Posts Tagged ‘rumors’

Craig Silverman

Craig Silverman

Journalists and news organizations need to do a better job of avoiding involvement in the spread of lies and unconfirmed rumors.

Accuracy and credibility are the heart of good journalism, and Craig Silverman‘s study Lies, Damned Lies and Viral Content documents widespread disregard for both in the spreading of digital reports by pro.

I won’t attempt to summarize the report here, though I will use some favorite quotes from it at the end of this post. I hope you will read the full report (it’s 164 pages) and consider what it says about you and your news organization.

What I want to focus on here are some suggestions for news organizations and individual journalists, some of which repeat Craig’s own suggestions and some of which are my suggestions, inspired by his report:

Confirming and debunking rumors

To start, I don’t think chasing rumors is necessarily the highest form of journalism, though admittedly, great journalistic investigation starts with a tip that’s indistinguishable from a rumor. But in general, I would encourage a journalistic approach that seeks to find and publish new information rather than chasing rumors. (more…)


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Rumors and questions are inevitable when a company is restructuring.

Sometimes the rumors are quicker and more accurate than news reports. Sometimes they are wishful thinking or fears from friends or critics. Sometimes they are grounded in fact but grow in the retelling.

The restructuring of The Gazette is feeding the rumor mill. When I wrote about the restructuring last week, I didn’t address the rumors and that might have given them extra life. Or maybe they just picked up steam because that’s how rumors work.

As I mentioned last week, the restructuring affects many, if not all, parts of our company. I have been concentrating primarily on the changes involving the newsroom, so that’s what I will address here. Perhaps it’s tunnel vision, but I haven’t been hearing the rumors and questions about other aspects of our operation.

The first question to address is whether we plan to stop publishing The Gazette. Absolutely not. We have several teams right now working on plans to keep our core print product healthy long into the future.

As I noted last week, this product has been around for 126 years. We’re not sure that print newspapers will last another 126 years and we want this company to last that much longer and more. So we are reorganizing to manage products differently, cover news differently and develop content differently. But we are reorganizing in the full recognition that our flagship product is The Gazette and with every intention to keep that product strong and continue serving its audience.

Do you want to know how big that audience is and how valuable it is to our advertisers? On Feb. 1, crowds across our community will gather around their television sets to watch the Super Bowl. The crowds will include some non-football fans who just want to watch the new commercials trotted out on the biggest television advertising day of the year. That same day and every Sunday, more people in our community will read The Gazette than will watch the Super Bowl.

The Gazette faces some financial challenges: Beyond the challenges of the digital age, which I have written about extensively, newsprint and ink prices have been rising as the national economy tanks and the local economy struggles in flood recovery. But a product that regularly reaches as much of the community as the Super Bowl won’t be folding any time soon.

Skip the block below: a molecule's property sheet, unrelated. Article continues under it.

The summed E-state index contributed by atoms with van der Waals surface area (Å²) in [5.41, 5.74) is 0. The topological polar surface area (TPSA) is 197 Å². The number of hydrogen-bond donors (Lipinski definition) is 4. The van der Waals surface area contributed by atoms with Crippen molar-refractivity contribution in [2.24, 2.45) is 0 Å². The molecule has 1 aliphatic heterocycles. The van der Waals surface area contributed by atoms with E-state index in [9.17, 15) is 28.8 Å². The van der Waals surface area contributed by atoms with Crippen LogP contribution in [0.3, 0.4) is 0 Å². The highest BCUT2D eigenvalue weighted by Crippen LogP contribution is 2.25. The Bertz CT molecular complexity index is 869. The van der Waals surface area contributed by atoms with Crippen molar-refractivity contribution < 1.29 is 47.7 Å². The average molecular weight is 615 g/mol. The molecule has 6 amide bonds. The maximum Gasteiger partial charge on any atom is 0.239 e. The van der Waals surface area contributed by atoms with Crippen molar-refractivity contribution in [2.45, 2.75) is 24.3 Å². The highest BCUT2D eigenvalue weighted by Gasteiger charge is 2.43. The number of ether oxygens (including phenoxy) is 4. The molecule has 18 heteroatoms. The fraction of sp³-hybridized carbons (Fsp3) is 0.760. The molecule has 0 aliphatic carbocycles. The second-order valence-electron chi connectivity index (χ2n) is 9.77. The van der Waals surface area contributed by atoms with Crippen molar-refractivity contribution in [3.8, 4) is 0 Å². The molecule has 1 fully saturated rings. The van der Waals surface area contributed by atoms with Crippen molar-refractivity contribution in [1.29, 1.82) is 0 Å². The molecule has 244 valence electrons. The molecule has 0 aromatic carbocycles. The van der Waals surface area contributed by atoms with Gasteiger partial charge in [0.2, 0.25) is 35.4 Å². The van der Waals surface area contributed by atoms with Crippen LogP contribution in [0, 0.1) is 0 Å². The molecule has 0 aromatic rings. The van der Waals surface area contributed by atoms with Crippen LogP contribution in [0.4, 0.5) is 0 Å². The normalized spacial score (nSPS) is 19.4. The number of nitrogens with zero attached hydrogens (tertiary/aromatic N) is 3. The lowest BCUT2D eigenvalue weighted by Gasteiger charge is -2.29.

Whether we would actually stop publishing The Gazette was more a question than a rumor. I presume it was prompted by my noting last week that products come and go and that lots of newspapers were closing, going bankrupt or cutting editions. Not this one. We know that our growth opportunities lie in other areas, but The Gazette remains our flagship.

We believe The Gazette has been a force for strengthening this community throughout our history and the changes we make will be focused on strengthening the community.

More than once in the past week, I heard a rumor that we had laid off the entire news staff and forced people to reapply for their jobs. This rumor is false, but it has its roots in confusion over what we are actually doing.

No one on the news staff has been laid off. Even with the addition of news web sites more than a decade ago, virtually every newsroom in our industry remains heavily focused on producing the print edition or on dually producing the newspaper and the news web site. As I explained last week, we have decided to develop separate operations focused on developing content and on publishing packaged print and digital products.

In explaining this new operation to the news staff, I explained that all of our jobs, including mine, would fundamentally change. No one is being “forced to reapply for their jobs.” Their current jobs won’t exist.

In such a thorough reorganization, it would be unfair to slot people into particular jobs without giving everyone the opportunity to apply for the jobs that most fit their skills and interests. That would doom the reorganization in two ways: It would entitle people to think their jobs hadn’t really changed (so they wouldn’t really have to work differently) and it would deprive us of some of their creativity.

Our newsroom is an anxious, uneasy place during this change. But I’m getting a lot of great ideas from staff members applying for new jobs and I am convinced that creativity will help us succeed.

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